Police Say Stolen Cars Are Traded For Fentanyl Lollipops

Make sure you keep your car locked.
Police Say Stolen Cars Are Traded For Fentanyl Lollipops

When it comes to the savage psychosis of the drug-addicted mind, there is nothing standing in the way of an addict getting their hands on their drug of choice. Just ask old Jim down at the U-Pawn-It in Anytown, USA. He’ll tell you that his business has nothing to do selling hipsters vintage guitars and barber gear. It’s really all about putting a few bucks into the pockets of twitchy derelicts to keep just enough dope in their systems to prevent them from burning the city to the ground. It is for this reason that one Kansas police force is urging residents not to warm up their vehicles this winter before heading out to their respective destinations. Because if they do, their rides might just end up getting traded for “fentanyl lollipops.”

A Warning From The Police

Recently, the Lawrence Police Department took to its Twitter account to warn local residents about the possibility of their vehicles being stolen and exchanged for illegal drugs. The post, which was intended in good humor, included a pledge form asking car owners to dedicate themselves this year to simply scraping off their icy windshields and dealing with the winter chill, rather than risk putting their wheels in the hands of junkies with sticky fingers.

“I pledge to not leave my car running with the keys in the ignition just because I’m afraid of being a little cold for the first 3 minutes of my drive to work/school, or because I am too lazy to scrape the windows. I realize that breaking this pledge will undoubtedly result in my car being stolen by some jackwagon who will trade it for a fentanyl lollipop.”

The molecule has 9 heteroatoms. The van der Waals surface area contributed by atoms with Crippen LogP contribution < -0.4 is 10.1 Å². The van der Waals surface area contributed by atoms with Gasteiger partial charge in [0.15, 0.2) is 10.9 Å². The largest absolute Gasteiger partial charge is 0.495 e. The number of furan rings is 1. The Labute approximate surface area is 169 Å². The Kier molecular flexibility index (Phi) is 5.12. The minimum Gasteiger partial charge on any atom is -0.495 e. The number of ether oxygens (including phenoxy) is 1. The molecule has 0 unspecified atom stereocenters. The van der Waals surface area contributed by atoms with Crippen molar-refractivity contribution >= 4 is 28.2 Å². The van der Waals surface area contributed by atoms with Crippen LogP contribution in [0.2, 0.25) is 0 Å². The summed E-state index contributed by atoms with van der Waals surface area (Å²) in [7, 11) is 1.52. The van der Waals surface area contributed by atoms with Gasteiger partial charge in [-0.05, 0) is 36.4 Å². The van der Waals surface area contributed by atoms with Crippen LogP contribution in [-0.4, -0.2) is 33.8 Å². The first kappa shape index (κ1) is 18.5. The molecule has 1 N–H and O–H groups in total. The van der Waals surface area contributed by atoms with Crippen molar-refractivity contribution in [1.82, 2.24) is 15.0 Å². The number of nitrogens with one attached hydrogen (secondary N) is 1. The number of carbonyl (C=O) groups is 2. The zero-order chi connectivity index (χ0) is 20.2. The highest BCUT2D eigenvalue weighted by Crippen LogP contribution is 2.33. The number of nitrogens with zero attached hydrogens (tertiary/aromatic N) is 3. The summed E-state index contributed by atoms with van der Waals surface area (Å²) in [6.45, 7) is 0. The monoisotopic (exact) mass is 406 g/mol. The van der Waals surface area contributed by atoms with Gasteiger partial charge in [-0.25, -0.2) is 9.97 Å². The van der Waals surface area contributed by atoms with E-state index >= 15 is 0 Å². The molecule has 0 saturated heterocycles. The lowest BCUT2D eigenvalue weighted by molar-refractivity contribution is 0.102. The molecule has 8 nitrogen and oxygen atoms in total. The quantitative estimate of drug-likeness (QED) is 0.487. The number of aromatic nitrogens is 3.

In more than 30 states all across the nation, the whole “car warming” practice is illegal. In Kansas, leaving a car running unattended in the driveway is a citable offense in certain cities, including Lawrence. The only exception is when the vehicle is equipped with an automatic starter. Strangely, this only applies if the keys are not in the ignition.

There are nearly 7,000 auto thefts each year in Kansas. The majority of the vehicles snatched up are extremely common models. Thieves seem to be partial to the Honda Accord, full-size Chevy pick-ups, and Ford trucks, according to the latest data from the National Highway Traffic Safety Administration.

Final Hit: Police Say Stolen Cars Are Traded For Fentanyl Lollipops

The Lawrence Police Department later took some heat due to their post. The internet trolls came out in full swing to chastise the force for suggesting that everyone who uses fentanyl lollipops was a car thief. Fentanyl lollipops, which were invented by a man named Ted Stanley, were designed to be a more palatable method of consumption for cancer patients. This form of the drug, considered a breakthrough in the medical community, has reportedly been a hot target in pharmacy robberies.

Officials with the Lawrence Police attempted to clear up the confusion surrounding this matter with another Twitter post, offering an apology to anyone who was offended.

“It’s about people who thieve to sustain a drug habit, not people with legitimate medical needs. Sorry for not being clearer and for unintentionally offending,” the force said.

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